15 1 The commander’s speech was followed by an outbreak of military ardour, and the signal was given to engage.

Nor did Arminius or the other German chieftains fail to call their several clans to witness that “these were the Romans of Varus’ army who had been the quickest to run, men who rather than face war had resorted to mutiny; half of whom were again exposing their spear-scored backs, half their wave and tempest-broken limbs, to a revengeful foe, under the frowns of Heaven and hopeless of success! For it was to ships and pathless seas they had had recourse, so that none might oppose them as they came or chase them when they fled. But if once the fray was joined, winds and oars were a vain support for beaten men! — They had only to remember Roman greed, cruelty, and pride: was there another course left for them but to hold their freedom or to die before enslavement?”

16 1 Thus inflamed and clamouring for battle, they followed their leaders down into a plain known as Idisiaviso.32 Lying between the Weser and the hills, it winds irregularly along, with here a concession from the river and there an encroachment by some mountain-spur. Behind rose the forest, lifting its branches high in air, and leaving the ground clear between the trunks. The barbarian line was posted on the level and along the skirts of the wood: the Cherusci alone were planted on the hill-tops, ready to charge from the height when the Romans engaged. Our army advanced in the following order: in the van, the auxiliary Gauls and Germans with the unmounted archers behind; next, four legions, and the Caesar with two praetorian cohorts and the flower of the cavalry; then, four other legions, the light-armed troops with the mounted archers and the rest of the allied cohorts. The men were alert and ready, so arranged that the order of march could come to a halt in line of battle.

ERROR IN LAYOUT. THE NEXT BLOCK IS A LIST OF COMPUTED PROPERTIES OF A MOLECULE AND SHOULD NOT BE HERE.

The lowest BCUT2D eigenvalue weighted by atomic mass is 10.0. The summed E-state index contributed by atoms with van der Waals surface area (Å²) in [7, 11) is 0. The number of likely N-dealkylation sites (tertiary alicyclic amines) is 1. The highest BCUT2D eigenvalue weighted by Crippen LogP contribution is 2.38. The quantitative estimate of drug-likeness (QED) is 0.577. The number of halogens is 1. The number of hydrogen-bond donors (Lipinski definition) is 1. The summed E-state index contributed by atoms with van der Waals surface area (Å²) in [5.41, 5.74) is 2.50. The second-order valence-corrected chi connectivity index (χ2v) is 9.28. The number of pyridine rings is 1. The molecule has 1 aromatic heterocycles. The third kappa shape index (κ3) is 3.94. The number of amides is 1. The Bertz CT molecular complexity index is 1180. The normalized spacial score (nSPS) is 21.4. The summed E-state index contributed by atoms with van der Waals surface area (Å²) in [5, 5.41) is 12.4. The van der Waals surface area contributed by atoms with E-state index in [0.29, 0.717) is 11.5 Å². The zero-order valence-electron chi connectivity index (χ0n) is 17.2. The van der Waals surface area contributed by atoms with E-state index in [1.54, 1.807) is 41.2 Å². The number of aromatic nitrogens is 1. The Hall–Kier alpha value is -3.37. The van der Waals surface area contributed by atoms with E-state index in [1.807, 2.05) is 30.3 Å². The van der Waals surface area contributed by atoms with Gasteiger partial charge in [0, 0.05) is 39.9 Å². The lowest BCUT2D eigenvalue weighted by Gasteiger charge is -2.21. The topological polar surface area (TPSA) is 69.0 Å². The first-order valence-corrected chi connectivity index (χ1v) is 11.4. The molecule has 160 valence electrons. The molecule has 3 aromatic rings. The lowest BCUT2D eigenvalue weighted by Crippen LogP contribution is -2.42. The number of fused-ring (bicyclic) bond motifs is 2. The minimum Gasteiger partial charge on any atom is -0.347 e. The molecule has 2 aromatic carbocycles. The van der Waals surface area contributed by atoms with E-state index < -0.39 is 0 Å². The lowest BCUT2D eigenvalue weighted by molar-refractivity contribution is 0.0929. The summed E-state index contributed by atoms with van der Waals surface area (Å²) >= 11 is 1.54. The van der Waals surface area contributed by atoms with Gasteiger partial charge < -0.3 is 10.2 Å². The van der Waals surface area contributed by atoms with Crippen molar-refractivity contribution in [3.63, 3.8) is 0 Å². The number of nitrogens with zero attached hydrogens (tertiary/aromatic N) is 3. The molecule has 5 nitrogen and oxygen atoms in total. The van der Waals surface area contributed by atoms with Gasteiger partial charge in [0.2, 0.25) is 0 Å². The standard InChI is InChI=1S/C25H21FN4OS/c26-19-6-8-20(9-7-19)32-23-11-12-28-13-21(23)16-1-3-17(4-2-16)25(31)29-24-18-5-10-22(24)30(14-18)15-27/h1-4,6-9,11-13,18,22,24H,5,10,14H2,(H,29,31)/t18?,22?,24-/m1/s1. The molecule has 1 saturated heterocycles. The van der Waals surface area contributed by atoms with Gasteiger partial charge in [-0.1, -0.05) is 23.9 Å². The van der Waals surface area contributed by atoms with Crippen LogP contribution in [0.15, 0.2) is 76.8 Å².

17 1 On sighting the Cheruscan bands, whose wild hardihood had led them to dash forward, the prince ordered his best cavalry to charge the flank; Stertinius with the remaining squadrons was to ride round and attack the rear, while he himself would not be wanting when the time came. Meanwhile his attention was arrested by a curiously happy omen — eight33 eagles seen aiming for, and entering, the glades. “Forward,” he exclaimed, “and follow the birds of Rome, the guardian spirits of the legions!” At the same moment the line of infantry charged and the advanced cavalry broke into the rear and flanks. Thus, remarkably enough, two columns of the enemy were following directly opposed lines of flight — the troops who had held the forest, rushing into the open; those who had been stationed in the plain, diving into the forest. Midway between both, the Cherusci were being pushed from the hills — among them the unmistakable figure of Arminius, striking, shouting, bleeding, in his effort to maintain the struggle. He had flung himself on the archers, and would have broken through at that point, had not the Raetian, Vindelician, and Gallic cohorts opposed their standards. Even so, a great physical effort, together with the impetus of his horse, carried him clear. To avoid recognition, he had stained his face with his own blood; though, according to some authorities, the Chauci serving among the Roman auxiliaries knew him and gave him passage. The like courage or the like treachery won escape for Inguiomerus: the rest were butchered in crowds. Numbers were overwhelmed in an attempt to swim the Weser, at first by the discharge of spears or the sweep of the current, later by the weight of the plunging masses and the collapse of the river-banks. Some clambered to an ignominious refuge in the tree-tops, and, while seeking cover among the branches, were shot down in derision by a body of archers, who had been moved up; others were brought down by felling the trees.